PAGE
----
A British online casino player won a three-year court battle against gambling operator Betfred, which had refused to pay out a £1.7 million jackpot he won in 2018 due to a “defect” in the game played by the man.
In January 2018, Andrew Green played Playtech’s Frankie Dettori’s Magic Seven Blackjack with a gaming platform hosted by Betfred. He told court that after a long playing session on his phone, he found out that his account was credited with a £1,722,923.54 prize.
He believed he was a millionaire for the next five days, but when he tried to withdraw his winnings, Betfred refused to process his request. Mr. Green played several bets with his winnings and took a screenshot to prove that he was not able to withdraw the rest of the money.
A Betfred employee reached out to the online casino player to inform him that his claim to the hefty prize was rejected as it was the result of a “defect” in the game that made it more likely to pay out higher wins than what it is originally designed to.
The British bookmaker also told Mr. Green that under its Terms and Conditions, a document spanning 49 pages, it had the right to void all “pays and plays” if they were the result of a technical glitch or malfunction. Betfred pointed out that when he had opened an account with the operator, Mr. Green had agreed to these T&Cs.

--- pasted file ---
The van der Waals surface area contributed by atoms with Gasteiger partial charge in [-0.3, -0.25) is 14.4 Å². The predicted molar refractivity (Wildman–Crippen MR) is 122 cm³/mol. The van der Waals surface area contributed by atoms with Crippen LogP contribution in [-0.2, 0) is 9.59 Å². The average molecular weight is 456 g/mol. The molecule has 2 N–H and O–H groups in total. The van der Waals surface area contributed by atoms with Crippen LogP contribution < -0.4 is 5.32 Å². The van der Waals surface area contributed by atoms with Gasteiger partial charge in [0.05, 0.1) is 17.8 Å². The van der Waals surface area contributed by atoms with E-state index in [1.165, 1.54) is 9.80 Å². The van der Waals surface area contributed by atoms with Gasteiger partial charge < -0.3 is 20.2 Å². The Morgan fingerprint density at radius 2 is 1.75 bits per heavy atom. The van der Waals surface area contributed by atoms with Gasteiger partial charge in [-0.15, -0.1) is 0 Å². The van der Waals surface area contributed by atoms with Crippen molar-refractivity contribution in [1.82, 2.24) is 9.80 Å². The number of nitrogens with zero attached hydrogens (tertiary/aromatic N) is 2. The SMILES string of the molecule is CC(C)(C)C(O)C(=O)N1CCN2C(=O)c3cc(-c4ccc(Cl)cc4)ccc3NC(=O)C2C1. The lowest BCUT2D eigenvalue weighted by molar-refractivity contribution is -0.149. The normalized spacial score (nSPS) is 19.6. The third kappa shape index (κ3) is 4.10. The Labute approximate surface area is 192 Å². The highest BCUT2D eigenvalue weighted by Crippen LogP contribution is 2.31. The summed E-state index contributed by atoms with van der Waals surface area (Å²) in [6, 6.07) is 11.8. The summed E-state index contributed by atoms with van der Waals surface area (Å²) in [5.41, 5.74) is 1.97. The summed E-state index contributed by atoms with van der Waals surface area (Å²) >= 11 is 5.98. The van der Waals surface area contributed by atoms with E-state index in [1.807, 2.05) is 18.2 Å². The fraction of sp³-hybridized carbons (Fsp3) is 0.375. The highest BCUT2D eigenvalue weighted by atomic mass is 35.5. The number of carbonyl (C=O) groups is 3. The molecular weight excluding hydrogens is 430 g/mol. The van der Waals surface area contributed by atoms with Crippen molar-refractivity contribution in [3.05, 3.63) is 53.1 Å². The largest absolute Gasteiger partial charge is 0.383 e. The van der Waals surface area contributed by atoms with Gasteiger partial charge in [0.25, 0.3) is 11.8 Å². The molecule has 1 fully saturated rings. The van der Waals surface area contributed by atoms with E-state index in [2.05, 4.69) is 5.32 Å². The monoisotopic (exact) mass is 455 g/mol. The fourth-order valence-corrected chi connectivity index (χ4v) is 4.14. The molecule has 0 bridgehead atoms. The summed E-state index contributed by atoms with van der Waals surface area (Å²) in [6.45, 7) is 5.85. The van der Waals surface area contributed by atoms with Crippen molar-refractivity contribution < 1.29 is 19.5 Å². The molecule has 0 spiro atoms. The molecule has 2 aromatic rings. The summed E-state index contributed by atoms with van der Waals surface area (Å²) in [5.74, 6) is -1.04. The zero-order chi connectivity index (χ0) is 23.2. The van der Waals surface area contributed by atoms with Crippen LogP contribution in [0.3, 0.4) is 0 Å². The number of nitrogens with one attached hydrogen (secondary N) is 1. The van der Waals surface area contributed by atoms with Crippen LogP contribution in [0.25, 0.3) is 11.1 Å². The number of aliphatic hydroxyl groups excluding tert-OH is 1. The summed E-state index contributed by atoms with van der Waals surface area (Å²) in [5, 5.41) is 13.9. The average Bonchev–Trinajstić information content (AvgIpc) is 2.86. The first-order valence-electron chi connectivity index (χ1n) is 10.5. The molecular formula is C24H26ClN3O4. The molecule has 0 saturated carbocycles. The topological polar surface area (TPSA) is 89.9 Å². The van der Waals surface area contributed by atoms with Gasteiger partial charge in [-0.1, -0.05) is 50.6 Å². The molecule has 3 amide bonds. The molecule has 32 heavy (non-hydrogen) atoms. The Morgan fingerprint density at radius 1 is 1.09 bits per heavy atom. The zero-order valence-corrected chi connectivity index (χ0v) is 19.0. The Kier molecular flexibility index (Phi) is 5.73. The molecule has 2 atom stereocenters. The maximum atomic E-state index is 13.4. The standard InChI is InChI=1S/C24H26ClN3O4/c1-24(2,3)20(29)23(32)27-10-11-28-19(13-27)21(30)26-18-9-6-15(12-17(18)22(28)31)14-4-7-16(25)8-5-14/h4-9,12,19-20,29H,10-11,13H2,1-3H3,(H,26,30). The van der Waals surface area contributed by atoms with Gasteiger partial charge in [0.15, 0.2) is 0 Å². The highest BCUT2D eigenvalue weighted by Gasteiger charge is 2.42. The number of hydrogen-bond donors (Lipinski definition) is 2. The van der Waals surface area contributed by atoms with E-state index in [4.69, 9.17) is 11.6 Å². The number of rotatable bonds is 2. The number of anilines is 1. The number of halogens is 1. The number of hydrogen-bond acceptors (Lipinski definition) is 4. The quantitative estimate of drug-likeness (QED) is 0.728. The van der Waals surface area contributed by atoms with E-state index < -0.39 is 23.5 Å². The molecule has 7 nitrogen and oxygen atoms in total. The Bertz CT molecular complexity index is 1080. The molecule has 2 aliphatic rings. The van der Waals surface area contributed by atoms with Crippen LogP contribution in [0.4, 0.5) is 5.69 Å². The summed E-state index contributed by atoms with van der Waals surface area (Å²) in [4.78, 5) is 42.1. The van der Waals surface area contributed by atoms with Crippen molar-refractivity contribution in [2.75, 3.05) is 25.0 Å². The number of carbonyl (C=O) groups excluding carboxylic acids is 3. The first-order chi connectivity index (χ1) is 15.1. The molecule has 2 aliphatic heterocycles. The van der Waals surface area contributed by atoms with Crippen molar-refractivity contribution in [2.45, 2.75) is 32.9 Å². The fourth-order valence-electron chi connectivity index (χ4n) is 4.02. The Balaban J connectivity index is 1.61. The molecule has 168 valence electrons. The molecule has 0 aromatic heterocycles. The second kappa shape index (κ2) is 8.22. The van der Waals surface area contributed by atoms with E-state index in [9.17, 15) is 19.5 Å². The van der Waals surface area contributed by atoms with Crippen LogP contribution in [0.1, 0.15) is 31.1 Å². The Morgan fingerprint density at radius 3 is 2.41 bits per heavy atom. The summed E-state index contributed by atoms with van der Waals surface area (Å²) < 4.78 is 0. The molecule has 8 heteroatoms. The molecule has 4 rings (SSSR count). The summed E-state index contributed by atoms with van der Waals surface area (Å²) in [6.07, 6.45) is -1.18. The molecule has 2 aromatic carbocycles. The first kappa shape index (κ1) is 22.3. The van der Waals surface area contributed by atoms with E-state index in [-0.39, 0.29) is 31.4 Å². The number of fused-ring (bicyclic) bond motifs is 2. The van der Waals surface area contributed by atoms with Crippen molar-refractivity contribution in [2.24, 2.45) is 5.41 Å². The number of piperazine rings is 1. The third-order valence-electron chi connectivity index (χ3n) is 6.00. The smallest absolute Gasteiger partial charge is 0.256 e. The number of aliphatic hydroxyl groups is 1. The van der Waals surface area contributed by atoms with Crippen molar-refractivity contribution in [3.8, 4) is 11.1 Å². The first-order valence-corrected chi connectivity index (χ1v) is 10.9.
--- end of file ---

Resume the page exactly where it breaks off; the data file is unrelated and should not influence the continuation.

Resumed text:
Mr. Green brought the issue to the High Court of London and on Wednesday Mrs Justice Foster ruled in his favor, saying that a certain terms and conditions set out by the gambling operator were “just not apt to cover the circumstances of this case at all.”
After three years that the casino player said had felt “like hell on earth”, he will receive his £1.7 million win, plus interest.
In a statement after his victory in court, Mr. Green said that he was treated abysmally by Betfred and that he was “ecstatic” to have finally won his case. He further noted that this was “not just a win for me, but a win for everybody in a similar position.”
A spokesperson for Betfred said that Mr. Green won a jackpot three times while playing the above-mentioned blackjack game and that Playtech reported a software problem to the operator and advised that it withhold payment. However, the company said it would “abide by the court’s decision and not appeal” and apologized to its player for “the delay in receiving his money.”